YOGA: The Spirit and Practice of Moving into Stillness by Erich Schiffmann was one of the first yoga books I purchased. It was on the suggested reading list for my teacher training, and I was immediately intrigued by its description. It has been a reference I frequently reach to ever since. It outlines a process for finding a more meditative state in an asana practice. Though the techniques culminate in what we usually think of as traditional meditation, Schiffmann spends most of his time describing how find a stillness of mind in all situations that can lead to self-exploration and self-discovery. Schiffmann’s metaphorical language describes energetic sensations and mental processes that are usually vague in a way that is easy to understand. In part one, he says, “Stillness is dynamic. It is unconflicted movement, life in harmony with itself, skill in action.” This quote is an example of another thing I like about Schiffmann’s writing. The term “skill in action” is a definition of yoga that arises from ancient yogic literature. Without being heavy-handed, he honors the deep traditions of yoga while describing his methods.
The first two parts of the book focus on finding motivation for movement deep within the body. Schiffmann describes how to use the breath to inform movement, how to create lines of energy within poses, and how to find the best challenge for your body - something he calls “playing the edge.” He offers introductions to address everything involved in practice - body, breath, and mind. He breaks things down in a very approachable way, and carries concepts throughout the book, exemplifying how the practitioner should always be checking in with the intentions of the practice.
In the third part, the longest in the book, Schiffman describes many asana in detail. He breaks them into logical categories and has multiple options with pictures for each pose. There are excellent step-by-step instructions with encouragement along the way to remain present and patient. In more advanced poses, he repeatedly mentions muscles that must be strong or flexible in order to come into the pose. This makes the book useful as a manual, allowing the practitioner to gauge inherent ability and learn safe ways to improve. Because he often refers to concepts introduced earlier in the book, the reader is encouraged to find the best version of each pose for them, adjusting so that energy can move freely and they can find more ease.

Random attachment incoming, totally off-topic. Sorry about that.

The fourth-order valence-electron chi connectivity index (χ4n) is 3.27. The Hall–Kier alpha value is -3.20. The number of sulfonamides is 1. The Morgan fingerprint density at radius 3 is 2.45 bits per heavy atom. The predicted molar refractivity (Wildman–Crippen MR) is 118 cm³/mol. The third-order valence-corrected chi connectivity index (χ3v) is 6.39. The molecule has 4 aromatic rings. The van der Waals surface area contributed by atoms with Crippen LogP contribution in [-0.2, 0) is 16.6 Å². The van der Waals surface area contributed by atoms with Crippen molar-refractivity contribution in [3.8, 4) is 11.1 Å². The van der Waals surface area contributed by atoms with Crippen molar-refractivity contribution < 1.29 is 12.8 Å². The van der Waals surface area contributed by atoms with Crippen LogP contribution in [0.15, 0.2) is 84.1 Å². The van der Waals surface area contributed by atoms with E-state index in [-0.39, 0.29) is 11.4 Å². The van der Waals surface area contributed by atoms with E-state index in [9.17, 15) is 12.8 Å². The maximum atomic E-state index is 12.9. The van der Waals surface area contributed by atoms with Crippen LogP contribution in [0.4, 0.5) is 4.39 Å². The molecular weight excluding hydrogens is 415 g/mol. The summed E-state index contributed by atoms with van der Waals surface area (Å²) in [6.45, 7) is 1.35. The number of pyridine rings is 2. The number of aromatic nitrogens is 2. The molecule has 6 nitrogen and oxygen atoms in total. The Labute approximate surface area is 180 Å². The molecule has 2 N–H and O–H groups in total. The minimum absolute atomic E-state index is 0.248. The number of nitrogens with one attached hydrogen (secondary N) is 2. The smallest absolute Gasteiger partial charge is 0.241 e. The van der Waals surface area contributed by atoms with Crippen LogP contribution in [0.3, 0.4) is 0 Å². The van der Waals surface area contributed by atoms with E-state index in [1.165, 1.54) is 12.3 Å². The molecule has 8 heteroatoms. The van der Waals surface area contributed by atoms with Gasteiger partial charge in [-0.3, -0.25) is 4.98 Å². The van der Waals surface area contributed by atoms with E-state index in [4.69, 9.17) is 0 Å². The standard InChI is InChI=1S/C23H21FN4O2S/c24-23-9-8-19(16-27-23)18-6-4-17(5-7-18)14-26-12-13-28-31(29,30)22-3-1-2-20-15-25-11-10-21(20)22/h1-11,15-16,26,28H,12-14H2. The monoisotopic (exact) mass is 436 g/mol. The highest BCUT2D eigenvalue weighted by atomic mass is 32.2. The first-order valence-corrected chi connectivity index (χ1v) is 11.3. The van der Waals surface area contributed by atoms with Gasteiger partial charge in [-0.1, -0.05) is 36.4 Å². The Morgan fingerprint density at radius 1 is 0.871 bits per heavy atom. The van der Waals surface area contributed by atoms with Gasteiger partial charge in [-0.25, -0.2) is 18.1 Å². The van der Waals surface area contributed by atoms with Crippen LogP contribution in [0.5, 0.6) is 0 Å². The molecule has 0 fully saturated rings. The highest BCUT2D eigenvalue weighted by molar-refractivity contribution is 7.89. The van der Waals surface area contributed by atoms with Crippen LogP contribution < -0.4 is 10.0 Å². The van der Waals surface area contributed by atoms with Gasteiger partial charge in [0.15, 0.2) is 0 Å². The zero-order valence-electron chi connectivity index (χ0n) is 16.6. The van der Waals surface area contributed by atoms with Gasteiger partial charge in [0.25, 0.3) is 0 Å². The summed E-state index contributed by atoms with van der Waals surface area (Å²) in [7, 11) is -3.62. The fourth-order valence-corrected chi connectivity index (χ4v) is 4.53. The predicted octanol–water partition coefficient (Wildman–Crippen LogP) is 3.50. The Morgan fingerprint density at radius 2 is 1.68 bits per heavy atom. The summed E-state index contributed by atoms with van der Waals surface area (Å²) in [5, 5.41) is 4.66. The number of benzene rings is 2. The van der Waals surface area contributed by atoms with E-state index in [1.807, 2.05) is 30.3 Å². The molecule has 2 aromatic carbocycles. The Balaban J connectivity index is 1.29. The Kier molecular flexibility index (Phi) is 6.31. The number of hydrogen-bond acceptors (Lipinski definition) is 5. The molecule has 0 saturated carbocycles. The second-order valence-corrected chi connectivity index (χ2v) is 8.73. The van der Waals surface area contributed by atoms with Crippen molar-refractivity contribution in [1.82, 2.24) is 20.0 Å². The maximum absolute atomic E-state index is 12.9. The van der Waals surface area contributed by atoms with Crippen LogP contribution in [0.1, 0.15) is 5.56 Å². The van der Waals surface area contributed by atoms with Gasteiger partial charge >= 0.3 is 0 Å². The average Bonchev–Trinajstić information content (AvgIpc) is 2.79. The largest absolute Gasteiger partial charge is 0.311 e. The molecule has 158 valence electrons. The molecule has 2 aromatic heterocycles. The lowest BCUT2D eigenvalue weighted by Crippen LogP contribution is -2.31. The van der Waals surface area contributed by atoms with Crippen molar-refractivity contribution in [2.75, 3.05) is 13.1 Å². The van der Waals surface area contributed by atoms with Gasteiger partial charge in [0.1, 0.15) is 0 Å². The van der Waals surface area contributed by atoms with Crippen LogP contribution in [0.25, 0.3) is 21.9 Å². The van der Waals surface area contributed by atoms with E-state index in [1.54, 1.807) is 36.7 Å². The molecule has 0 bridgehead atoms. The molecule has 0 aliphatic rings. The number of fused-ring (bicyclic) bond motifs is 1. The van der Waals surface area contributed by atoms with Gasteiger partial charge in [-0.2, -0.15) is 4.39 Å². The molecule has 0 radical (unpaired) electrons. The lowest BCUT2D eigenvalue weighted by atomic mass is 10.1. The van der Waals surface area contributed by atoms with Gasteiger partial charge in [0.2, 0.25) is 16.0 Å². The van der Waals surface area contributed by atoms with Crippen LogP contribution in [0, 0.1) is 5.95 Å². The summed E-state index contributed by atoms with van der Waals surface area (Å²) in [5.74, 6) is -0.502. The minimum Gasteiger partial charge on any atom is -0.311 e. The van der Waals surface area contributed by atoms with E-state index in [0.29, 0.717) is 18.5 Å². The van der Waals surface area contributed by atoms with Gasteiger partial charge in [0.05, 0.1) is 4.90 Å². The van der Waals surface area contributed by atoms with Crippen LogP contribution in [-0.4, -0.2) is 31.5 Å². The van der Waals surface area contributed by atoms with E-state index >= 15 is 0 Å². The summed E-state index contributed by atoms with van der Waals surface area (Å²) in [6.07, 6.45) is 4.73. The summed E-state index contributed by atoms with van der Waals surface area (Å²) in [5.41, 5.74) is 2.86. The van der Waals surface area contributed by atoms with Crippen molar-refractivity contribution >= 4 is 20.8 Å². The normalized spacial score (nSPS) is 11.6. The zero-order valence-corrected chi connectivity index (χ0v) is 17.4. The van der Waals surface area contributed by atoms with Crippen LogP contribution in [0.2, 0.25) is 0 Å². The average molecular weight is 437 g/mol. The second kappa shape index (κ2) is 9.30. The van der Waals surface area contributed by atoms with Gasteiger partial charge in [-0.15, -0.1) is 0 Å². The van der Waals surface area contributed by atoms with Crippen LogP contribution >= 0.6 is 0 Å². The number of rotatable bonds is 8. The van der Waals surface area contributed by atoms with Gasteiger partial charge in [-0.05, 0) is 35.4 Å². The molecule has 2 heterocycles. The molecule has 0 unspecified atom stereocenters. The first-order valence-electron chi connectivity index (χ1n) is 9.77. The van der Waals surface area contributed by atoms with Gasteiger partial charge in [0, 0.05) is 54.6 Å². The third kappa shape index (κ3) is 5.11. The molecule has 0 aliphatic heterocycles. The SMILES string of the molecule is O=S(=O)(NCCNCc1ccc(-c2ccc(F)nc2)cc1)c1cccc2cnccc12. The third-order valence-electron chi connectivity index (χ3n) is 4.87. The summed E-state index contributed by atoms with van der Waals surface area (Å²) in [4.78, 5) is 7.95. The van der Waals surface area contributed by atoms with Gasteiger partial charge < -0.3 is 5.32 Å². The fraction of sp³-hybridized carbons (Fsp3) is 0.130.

In the fourth part of the book, Schiffman describes his take on meditation. He says, “Meditation means listening...the practice of yoga is a way of learning to be in this meditative listening state all the time.” Meditation is the culmination of the process he’s been outlining throughout the book. Though he has been describing how to listen to the mind and experience stillness in action, meditation is the true stillness. He emphasizes two key benefits of this kind of meditation - “1) experiencing the truth of who you are, and 2) mentally listening inwardly for the wisdom and guidance of Infinite Mind, God…” This form of meditation is a true self-exploration that emphasizes the wisdom you already have within you, and the practice allows you to find stillness and quiet so you can listen to this wisdom.
Schiffman’s writing in this book has informed my practice on many levels. The practices that he describes are a perfect example of “sthira sukham asanam” - yoga sutra 2.46. There are many translations of this short sutra, but the essence of it is that asana practice is the most fulfilling when strength, stability, and effort are accompanied by sweetness, comfort, and peace. It is only when we find a balance in the energetic body and the physical body that we can find the stillness of mind that Schiffman describes. I highly recommend this read for anyone who is looking to take a more internal exploration of their practice.